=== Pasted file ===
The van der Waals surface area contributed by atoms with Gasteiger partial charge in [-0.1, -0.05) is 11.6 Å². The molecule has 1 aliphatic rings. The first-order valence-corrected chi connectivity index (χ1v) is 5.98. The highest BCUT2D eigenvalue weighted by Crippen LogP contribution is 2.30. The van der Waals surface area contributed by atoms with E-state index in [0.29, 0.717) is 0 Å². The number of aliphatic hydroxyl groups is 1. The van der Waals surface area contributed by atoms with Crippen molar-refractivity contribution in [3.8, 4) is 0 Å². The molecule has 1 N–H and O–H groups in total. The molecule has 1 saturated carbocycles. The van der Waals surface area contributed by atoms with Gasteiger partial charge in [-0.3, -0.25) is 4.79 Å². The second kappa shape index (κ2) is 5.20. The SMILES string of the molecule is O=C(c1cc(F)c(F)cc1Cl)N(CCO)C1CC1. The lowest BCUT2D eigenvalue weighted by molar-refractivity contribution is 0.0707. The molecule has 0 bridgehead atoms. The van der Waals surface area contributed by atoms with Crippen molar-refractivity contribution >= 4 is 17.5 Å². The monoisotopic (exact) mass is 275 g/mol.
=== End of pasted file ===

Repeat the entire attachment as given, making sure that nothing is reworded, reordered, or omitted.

The van der Waals surface area contributed by atoms with Gasteiger partial charge in [-0.1, -0.05) is 11.6 Å². The molecule has 1 aliphatic rings. The first-order valence-corrected chi connectivity index (χ1v) is 5.98. The highest BCUT2D eigenvalue weighted by Crippen LogP contribution is 2.30. The van der Waals surface area contributed by atoms with E-state index in [0.29, 0.717) is 0 Å². The number of aliphatic hydroxyl groups is 1. The van der Waals surface area contributed by atoms with Crippen molar-refractivity contribution in [3.8, 4) is 0 Å². The molecule has 1 N–H and O–H groups in total. The molecule has 1 saturated carbocycles. The van der Waals surface area contributed by atoms with Gasteiger partial charge in [-0.3, -0.25) is 4.79 Å². The second kappa shape index (κ2) is 5.20. The SMILES string of the molecule is O=C(c1cc(F)c(F)cc1Cl)N(CCO)C1CC1. The lowest BCUT2D eigenvalue weighted by molar-refractivity contribution is 0.0707. The molecule has 0 bridgehead atoms. The van der Waals surface area contributed by atoms with Crippen molar-refractivity contribution >= 4 is 17.5 Å². The monoisotopic (exact) mass is 275 g/mol.